Friday, November 11, 2011

Catch of the Day

Kevin Drum makes an absolutely great point:
This is probably the biggest reason that no one should take too seriously Republican complaints about burdensome regulations strangling the economy. The truth is that most reformers prefer fairly simple rules. In the tax world, they'd prefer to simply tax all income. In the environmental world, they'd prefer to set firm limits for pollutants. In the financial world, they'd prefer blunt rules that cut off risky activity at its knees.
But businesses don't like simple rules, because simple rules are hard to evade. So they lobby endlessly for exemptions both big and small.
 Yup. The other half of this to remember is that a lot of the specific words you hear during elections, or spin in general, are very much the results of polling and focus group testing. On both sides, of course. So odds are that "regulations" just doesn't test well (or, to put it the other way, railing against regulations probably tests very well). That's fine; there's not much harm from all players describing their policies in the best possible language. Nor is there anything wrong, for that matter, with adjusting the policies that you support to account for what's popular.

Where politicians and parties go wrong is when they adjust the policies they favor in order to be able to use the words that test well, and then mistakenly believe that the underlying policies are actually popular.

Hmmm....I seem to have made a completely unrelated point. I guess because Drum hit the main point here perfectly.  I guess the only thing I'd add to it is that I wouldn't assume that regulatory complexity in order to address specific interests is necessarily a bad thing. It can be -- it's generally not good for public resources to be transferred to a particular group just because they've found a way to get political clout -- but in a continental nation of 300 millions, it's quite likely that simple, one-size-fit-all rules won't be as good as rules that can adjust for the many, many particular circumstances out there.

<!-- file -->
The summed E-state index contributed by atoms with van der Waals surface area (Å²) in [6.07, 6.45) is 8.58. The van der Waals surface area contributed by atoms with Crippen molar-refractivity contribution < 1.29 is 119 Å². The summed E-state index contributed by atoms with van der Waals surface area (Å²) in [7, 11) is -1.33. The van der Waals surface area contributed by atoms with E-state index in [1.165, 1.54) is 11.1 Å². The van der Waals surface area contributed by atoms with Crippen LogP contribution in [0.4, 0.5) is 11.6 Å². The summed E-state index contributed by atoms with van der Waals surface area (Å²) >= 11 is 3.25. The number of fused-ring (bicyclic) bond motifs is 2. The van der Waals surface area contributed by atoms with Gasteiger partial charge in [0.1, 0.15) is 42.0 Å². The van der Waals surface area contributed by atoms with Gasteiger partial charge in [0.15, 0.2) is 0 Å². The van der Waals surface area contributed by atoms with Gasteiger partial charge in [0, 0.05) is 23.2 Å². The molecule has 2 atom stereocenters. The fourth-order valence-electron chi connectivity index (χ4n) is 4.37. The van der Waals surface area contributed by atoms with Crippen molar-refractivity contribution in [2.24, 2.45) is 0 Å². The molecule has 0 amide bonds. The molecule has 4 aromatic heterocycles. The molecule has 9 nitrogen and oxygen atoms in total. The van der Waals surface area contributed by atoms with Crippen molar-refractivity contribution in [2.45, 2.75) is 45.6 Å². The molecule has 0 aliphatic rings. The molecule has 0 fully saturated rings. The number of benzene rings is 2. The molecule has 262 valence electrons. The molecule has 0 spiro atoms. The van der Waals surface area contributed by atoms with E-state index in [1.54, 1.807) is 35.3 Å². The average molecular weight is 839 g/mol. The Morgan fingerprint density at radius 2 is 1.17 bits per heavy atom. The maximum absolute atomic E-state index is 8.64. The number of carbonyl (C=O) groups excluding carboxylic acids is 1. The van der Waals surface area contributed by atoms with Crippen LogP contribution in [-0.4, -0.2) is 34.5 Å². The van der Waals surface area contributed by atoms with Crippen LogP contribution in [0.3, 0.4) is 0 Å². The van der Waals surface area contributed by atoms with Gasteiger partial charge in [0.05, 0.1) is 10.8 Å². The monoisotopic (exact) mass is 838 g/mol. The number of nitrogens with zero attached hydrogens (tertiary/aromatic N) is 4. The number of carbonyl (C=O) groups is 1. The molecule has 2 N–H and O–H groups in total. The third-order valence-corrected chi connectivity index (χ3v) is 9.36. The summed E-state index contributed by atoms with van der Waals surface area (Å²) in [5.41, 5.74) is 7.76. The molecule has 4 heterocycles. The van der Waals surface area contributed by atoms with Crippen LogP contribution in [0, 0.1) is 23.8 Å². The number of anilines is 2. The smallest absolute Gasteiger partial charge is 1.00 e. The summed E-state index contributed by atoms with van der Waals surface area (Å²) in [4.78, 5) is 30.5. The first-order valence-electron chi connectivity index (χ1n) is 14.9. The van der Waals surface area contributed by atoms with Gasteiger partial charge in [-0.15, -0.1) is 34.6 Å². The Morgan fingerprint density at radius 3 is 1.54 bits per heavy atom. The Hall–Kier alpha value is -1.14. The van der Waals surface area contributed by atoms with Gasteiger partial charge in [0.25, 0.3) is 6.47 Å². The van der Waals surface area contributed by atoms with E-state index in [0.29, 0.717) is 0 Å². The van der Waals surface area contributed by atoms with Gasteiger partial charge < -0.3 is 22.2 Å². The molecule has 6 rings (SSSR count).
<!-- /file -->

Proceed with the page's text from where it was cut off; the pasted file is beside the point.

At any rate: Great post, and great catch!


  1. Hey JB, JB, I think you may have just modified your good-rep-keeps-a-contract-with-voters (*any* contract) theory:

    Where politicians and parties go wrong is when they adjust the policies they favor in order to be able to use the words that test well, and then mistakenly believe that the underlying policies are actually popular.

    That doesn't nec. contradict anything you've said before, but it does open some daylight for defining 'contracts' that are illusory or no good for anyone.

  2. I think Drum's point is pretty stupid. He seems to assume that, because 'risky' is a two-syllable word, it is 'simple' in the real world to distinguish what is and isn't 'risky'. When you propose a 'simple' regulation that includes a nebulous word like 'risky', you are asking for thousands of pages of definition, and the associated rent-seeking.

  3. Yep. There is an old argument that business wants "certainty".


    What business wants is to get off the hook. Or have regulations apply to a competitior. When you see business propose a regulation, it is because they are benefitting from it.

    Going back to healthcare, the one thing Obamacare could have done is elimaite 99% of the paperwork. Single-payer, baby.

  4. Charlie,

    I used to favor a single-payer plan, but now I can't get past the notion that another George Bush would get elected someday and ruin it for everybody, either on purpose or by accident.

  5. Corporations Hate Regulation, Until They Love It


    How could such a jejune statement be noteworthy?

    Is there anybody, anywhere, who doesn't understand that individual corporations seek rent in Washington, using the tax code, regulations, or whatever else is at their disposal?

    It would have to be somebody living in a cave on one of those remote islands in the Indian Ocean. Everybody else already knew this. I guess Drum didn't know it, however.

    Isn't that the Obamabots stock-in-trade... crony corporatism... and taking care of their buddies? I'd think lefties would have figured that out by now.

    That's why businesses seek simplicity and certainty. Businesses want government to stop them before they lobby again. But short of that, they'll play the game, and do as the Romans do. They have to, because governments can turn out their lights, like ObamaCare is turning out the lights on that medical implant facility here in Michigan, and costing us jobs.


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